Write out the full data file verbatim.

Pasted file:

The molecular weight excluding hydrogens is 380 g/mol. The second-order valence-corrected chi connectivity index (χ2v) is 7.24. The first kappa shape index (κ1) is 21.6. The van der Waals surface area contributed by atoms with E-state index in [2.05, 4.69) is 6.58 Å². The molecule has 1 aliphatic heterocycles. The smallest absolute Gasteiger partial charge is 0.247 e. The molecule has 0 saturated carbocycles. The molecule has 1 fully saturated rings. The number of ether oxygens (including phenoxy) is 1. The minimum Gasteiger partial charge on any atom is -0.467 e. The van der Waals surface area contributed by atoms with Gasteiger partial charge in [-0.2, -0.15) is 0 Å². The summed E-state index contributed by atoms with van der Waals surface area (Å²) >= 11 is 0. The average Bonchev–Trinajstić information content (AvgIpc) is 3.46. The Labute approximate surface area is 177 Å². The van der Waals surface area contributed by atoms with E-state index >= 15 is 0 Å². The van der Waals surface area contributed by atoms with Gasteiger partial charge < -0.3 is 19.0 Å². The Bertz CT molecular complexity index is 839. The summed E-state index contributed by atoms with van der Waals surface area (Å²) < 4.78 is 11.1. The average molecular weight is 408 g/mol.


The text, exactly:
The molecular weight excluding hydrogens is 380 g/mol. The second-order valence-corrected chi connectivity index (χ2v) is 7.24. The first kappa shape index (κ1) is 21.6. The van der Waals surface area contributed by atoms with E-state index in [2.05, 4.69) is 6.58 Å². The molecule has 1 aliphatic heterocycles. The smallest absolute Gasteiger partial charge is 0.247 e. The molecule has 0 saturated carbocycles. The molecule has 1 fully saturated rings. The number of ether oxygens (including phenoxy) is 1. The minimum Gasteiger partial charge on any atom is -0.467 e. The van der Waals surface area contributed by atoms with Gasteiger partial charge in [-0.2, -0.15) is 0 Å². The summed E-state index contributed by atoms with van der Waals surface area (Å²) >= 11 is 0. The average Bonchev–Trinajstić information content (AvgIpc) is 3.46. The Labute approximate surface area is 177 Å². The van der Waals surface area contributed by atoms with E-state index >= 15 is 0 Å². The van der Waals surface area contributed by atoms with Gasteiger partial charge < -0.3 is 19.0 Å². The Bertz CT molecular complexity index is 839. The summed E-state index contributed by atoms with van der Waals surface area (Å²) < 4.78 is 11.1. The average molecular weight is 408 g/mol.